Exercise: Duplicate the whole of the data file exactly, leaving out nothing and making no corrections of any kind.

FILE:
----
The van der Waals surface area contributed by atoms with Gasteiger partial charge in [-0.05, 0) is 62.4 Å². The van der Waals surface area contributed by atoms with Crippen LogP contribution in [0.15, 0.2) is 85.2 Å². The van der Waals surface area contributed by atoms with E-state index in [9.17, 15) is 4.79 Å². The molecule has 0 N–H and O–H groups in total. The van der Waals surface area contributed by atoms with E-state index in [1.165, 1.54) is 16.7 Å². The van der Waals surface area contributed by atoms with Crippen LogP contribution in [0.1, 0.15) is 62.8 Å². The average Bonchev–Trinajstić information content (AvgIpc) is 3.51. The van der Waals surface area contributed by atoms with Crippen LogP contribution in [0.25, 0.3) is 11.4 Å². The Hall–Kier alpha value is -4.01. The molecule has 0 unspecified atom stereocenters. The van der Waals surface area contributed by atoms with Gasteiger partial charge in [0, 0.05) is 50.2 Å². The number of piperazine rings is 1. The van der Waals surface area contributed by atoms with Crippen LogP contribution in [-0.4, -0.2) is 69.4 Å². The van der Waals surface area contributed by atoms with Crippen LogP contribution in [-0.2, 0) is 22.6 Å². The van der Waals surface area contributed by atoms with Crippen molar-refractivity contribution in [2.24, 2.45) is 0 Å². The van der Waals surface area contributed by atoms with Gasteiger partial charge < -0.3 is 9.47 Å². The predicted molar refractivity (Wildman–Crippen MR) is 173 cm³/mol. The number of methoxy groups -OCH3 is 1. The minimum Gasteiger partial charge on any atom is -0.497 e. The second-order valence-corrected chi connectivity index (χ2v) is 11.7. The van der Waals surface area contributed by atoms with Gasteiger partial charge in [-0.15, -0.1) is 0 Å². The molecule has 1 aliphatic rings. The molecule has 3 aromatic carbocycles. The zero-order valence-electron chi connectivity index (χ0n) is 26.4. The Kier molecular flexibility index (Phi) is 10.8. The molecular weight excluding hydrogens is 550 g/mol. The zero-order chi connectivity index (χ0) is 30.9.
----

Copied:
The van der Waals surface area contributed by atoms with Gasteiger partial charge in [-0.05, 0) is 62.4 Å². The van der Waals surface area contributed by atoms with Crippen LogP contribution in [0.15, 0.2) is 85.2 Å². The van der Waals surface area contributed by atoms with E-state index in [9.17, 15) is 4.79 Å². The molecule has 0 N–H and O–H groups in total. The van der Waals surface area contributed by atoms with E-state index in [1.165, 1.54) is 16.7 Å². The van der Waals surface area contributed by atoms with Crippen LogP contribution in [0.1, 0.15) is 62.8 Å². The average Bonchev–Trinajstić information content (AvgIpc) is 3.51. The van der Waals surface area contributed by atoms with Crippen LogP contribution in [0.25, 0.3) is 11.4 Å². The Hall–Kier alpha value is -4.01. The molecule has 0 unspecified atom stereocenters. The van der Waals surface area contributed by atoms with Gasteiger partial charge in [0, 0.05) is 50.2 Å². The number of piperazine rings is 1. The van der Waals surface area contributed by atoms with Crippen LogP contribution in [-0.4, -0.2) is 69.4 Å². The van der Waals surface area contributed by atoms with Crippen LogP contribution in [-0.2, 0) is 22.6 Å². The van der Waals surface area contributed by atoms with Crippen molar-refractivity contribution in [2.24, 2.45) is 0 Å². The van der Waals surface area contributed by atoms with Gasteiger partial charge < -0.3 is 9.47 Å². The predicted molar refractivity (Wildman–Crippen MR) is 173 cm³/mol. The number of methoxy groups -OCH3 is 1. The minimum Gasteiger partial charge on any atom is -0.497 e. The second-order valence-corrected chi connectivity index (χ2v) is 11.7. The van der Waals surface area contributed by atoms with Gasteiger partial charge in [-0.15, -0.1) is 0 Å². The molecule has 1 aliphatic rings. The molecule has 3 aromatic carbocycles. The zero-order valence-electron chi connectivity index (χ0n) is 26.4. The Kier molecular flexibility index (Phi) is 10.8. The molecular weight excluding hydrogens is 550 g/mol. The zero-order chi connectivity index (χ0) is 30.9.